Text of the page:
• So you either give up or you figure out a way to get good at it if it matters to you that much. If it means something to you and you want to be successful at it, figure it out.  Read a book or get with people who can help.
  • Complacency is the enemy of consistency and success.

Q: You’ve talked about the concept of repeating things 3 times when training and developing people.  Can you speak to that a little?

  • When speaking to people, I always like people to know the main point so I repeat it.
  • The first time a message is communicated to someone, they hear it.
  • The second time a message is communicated to someone, they understand it and can conceptualize something.
  • The third time a message is communicated to someone, they make a decision.

Q: You’re also great at developing specific metrics for success.  How have you utilized the concept of metrics for success in your division?

  • Big goals are really scary. So I realized for my own goals and when helping others plan for their goals that if I make it activity-based and action-based.  When a goal is broken down into bite-sized pieces it becomes so much more attainable and you can believe in it so much more.
  • Your business is a 100% reflection of you.
  • I’m not going to cut corners for the people that I care about.
  • When I’m creating, I feel inspired by my business. So I’m always working on programs.  I’m always working updating my business from documents to making tweaks to my training to my verbiage.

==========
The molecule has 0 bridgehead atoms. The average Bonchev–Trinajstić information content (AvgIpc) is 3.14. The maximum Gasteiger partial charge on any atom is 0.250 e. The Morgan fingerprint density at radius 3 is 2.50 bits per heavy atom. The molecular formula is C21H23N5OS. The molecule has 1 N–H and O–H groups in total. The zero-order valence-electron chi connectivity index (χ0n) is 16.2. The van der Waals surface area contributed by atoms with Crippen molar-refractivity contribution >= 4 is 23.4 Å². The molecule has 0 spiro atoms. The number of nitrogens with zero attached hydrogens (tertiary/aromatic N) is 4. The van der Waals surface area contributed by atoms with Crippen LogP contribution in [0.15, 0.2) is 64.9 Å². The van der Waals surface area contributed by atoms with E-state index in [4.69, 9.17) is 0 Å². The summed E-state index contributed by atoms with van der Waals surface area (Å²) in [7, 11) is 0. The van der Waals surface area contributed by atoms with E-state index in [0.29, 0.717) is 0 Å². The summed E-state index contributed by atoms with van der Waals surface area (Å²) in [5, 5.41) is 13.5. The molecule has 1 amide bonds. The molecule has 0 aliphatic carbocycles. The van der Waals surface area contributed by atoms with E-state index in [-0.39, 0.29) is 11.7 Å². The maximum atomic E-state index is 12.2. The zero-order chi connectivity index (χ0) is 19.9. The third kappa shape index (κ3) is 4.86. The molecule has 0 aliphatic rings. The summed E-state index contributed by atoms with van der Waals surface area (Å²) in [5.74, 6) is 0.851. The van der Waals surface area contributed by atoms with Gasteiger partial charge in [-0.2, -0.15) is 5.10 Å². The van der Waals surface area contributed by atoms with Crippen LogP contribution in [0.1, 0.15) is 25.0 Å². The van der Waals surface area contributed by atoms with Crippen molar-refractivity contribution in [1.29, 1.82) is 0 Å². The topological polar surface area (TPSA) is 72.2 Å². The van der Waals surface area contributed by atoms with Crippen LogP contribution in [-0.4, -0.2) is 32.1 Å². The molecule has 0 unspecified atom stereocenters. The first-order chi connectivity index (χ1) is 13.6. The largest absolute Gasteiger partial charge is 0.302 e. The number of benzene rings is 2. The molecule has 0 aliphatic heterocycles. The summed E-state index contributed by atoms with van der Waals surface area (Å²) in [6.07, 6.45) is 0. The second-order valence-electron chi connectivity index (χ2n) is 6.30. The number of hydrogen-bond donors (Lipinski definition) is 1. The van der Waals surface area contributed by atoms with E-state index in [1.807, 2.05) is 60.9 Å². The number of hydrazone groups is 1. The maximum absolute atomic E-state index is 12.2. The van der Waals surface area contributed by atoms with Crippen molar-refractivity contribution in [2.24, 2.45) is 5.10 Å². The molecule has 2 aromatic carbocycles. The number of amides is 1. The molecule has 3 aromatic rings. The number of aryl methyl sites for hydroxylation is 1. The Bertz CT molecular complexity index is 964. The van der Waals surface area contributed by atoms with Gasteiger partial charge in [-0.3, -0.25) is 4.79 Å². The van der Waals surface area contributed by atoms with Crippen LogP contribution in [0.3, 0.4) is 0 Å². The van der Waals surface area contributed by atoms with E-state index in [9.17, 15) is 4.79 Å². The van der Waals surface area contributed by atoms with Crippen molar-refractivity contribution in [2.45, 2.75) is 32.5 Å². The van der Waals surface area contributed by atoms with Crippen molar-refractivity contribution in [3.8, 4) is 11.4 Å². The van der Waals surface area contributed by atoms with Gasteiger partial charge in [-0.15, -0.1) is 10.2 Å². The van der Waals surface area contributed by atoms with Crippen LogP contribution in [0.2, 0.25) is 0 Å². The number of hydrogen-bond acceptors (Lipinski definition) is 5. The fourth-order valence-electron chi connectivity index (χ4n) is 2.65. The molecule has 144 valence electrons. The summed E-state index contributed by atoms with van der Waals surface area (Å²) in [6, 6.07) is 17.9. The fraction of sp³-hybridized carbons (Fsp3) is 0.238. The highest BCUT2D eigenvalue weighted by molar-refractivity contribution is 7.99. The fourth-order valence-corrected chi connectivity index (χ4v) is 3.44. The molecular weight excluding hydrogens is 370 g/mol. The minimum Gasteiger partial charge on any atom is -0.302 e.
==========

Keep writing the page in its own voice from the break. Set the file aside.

• Get off self and on purpose.

Q: What other words of wisdom do you want to share with this audience?

  • Find mentors and surround yourself with great people.
  • Life is short and we only have one shot at it.

FINAL THOUGHTS

  • I love when Drew talked about how he bet on himself and mastered his craft.
  • Make sure people feel good, have something to do (goals), and a plan.
  • You might as well be great at what you do.
  • Your business is ALWAYS a reflection of you.  But so are all areas of your life.

CUTCO/VECTOR TERMS

  • FSM- (Field Sales Manager)- the premier sales rep opportunity in Vector/ Cutco.
  • Pilot Manager- right hand to the Division Manager. Responsible for day to day operations in the Pilot office.

 

 

Show Notes provided by Carlo Cipollina.

To learn more and get access to all episodes, visit our podcast page!